What is a responsive website?

What is a mobile-ready, responsive website and why do you need one?

A few years ago, all websites had text and graphics sized to read on a desktop screen. How convenient. Everybody used a desktop computer to view your website.

However, it’s no secret. You probably already know: people are using their desktop computers less and mobile devices more.

In fact, mobile internet use now far surpasses desktop. According to a recent ComScore worldwide study, people are now using a mobile device for 60% of their time online.

ComScore estimates nearly half of these 1.9 billion mobile users complain about non-responsive websites. Why?


A responsive site changes the size of text and graphics to fit the screen you’re using. A non-responsive site’s text and graphics can be really tiny and unreadable on a mobile screen.

Mobile device makers desperately tried to fix this problem. Sure, you can use your fingers to zoom in and pan around non-responsive web pages. Yet the problem persists.

It’s still much harder to view non-responsive sites. If your website is like this, most people will quickly leave in search of your competitor’s site, which is responsive.

How can you tell if your site is responsive? Try this.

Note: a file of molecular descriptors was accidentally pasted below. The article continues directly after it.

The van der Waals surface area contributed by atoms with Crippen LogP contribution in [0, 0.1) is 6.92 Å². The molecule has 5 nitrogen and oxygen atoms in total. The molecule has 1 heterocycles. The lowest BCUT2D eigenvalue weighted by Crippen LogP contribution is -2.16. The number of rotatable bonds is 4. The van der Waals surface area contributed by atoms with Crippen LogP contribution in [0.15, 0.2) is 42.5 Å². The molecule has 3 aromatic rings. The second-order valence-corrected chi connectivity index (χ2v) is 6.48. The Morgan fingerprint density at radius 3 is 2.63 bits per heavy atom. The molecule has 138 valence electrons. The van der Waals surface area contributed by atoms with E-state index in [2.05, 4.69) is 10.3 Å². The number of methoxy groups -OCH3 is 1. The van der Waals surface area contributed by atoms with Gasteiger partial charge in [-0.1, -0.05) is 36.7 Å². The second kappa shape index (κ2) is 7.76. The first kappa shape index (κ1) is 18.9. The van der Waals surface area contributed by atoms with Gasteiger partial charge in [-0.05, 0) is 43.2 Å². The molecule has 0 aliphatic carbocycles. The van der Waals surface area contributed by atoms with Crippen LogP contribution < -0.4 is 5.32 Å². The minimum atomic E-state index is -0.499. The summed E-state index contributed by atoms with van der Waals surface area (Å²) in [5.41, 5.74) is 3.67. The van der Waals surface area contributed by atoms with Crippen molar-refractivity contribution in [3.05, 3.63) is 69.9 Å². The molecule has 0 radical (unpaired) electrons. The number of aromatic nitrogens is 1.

Browse to your site using a desktop computer. Position your mouse on the bottom-right corner of your browser. You’ll see the two-way arrow mouse cursor.

Now drag the mouse to resize your browser window. Try making the window really small. Did your graphics resize so all the pictures fit entirely within your browser window? Did the paragraphs of text on your page shift so that everything is still formatted nicely, and easy to read?

If so, congratulations! You have a responsive website.

If not, you have some work to do. In fact, your online presence and your business may depend on your making some changes.

Google’s profits depend on their top-ranked websites being easy to use. That’s the reason why Google says this:

“Google recommends webmasters follow the industry best practice of using responsive web design, namely serving the same HTML for all devices and only using CSS media queries to decide the rendering on each device.”

So, there you have it, straight from the source. A little technical, but nonetheless clear: your website needs a responsive design.

Google’s comment also provides a great clue about where to start. By doing a search for “CSS” (cascading style sheets) and “media queries”, you’ll soon have fistfuls of advice on making your site responsive.


Google even wrote their own documentation, providing a number of best practices to help you.

If you’re a web designer or have some experience writing code, you might have heard about Bootstrap. A few years ago, web engineers at Twitter spent hundreds of hours creating a standard so that their famous site would be responsive.

For publicity, Twitter decided to give their standards and code libraries away for free. Thus Bootstrap was born. While Bootstrap simplifies the whole process, it does require some technical know-how.

The good new is, many people are already using it. It’s a great place to start when making your site responsive.





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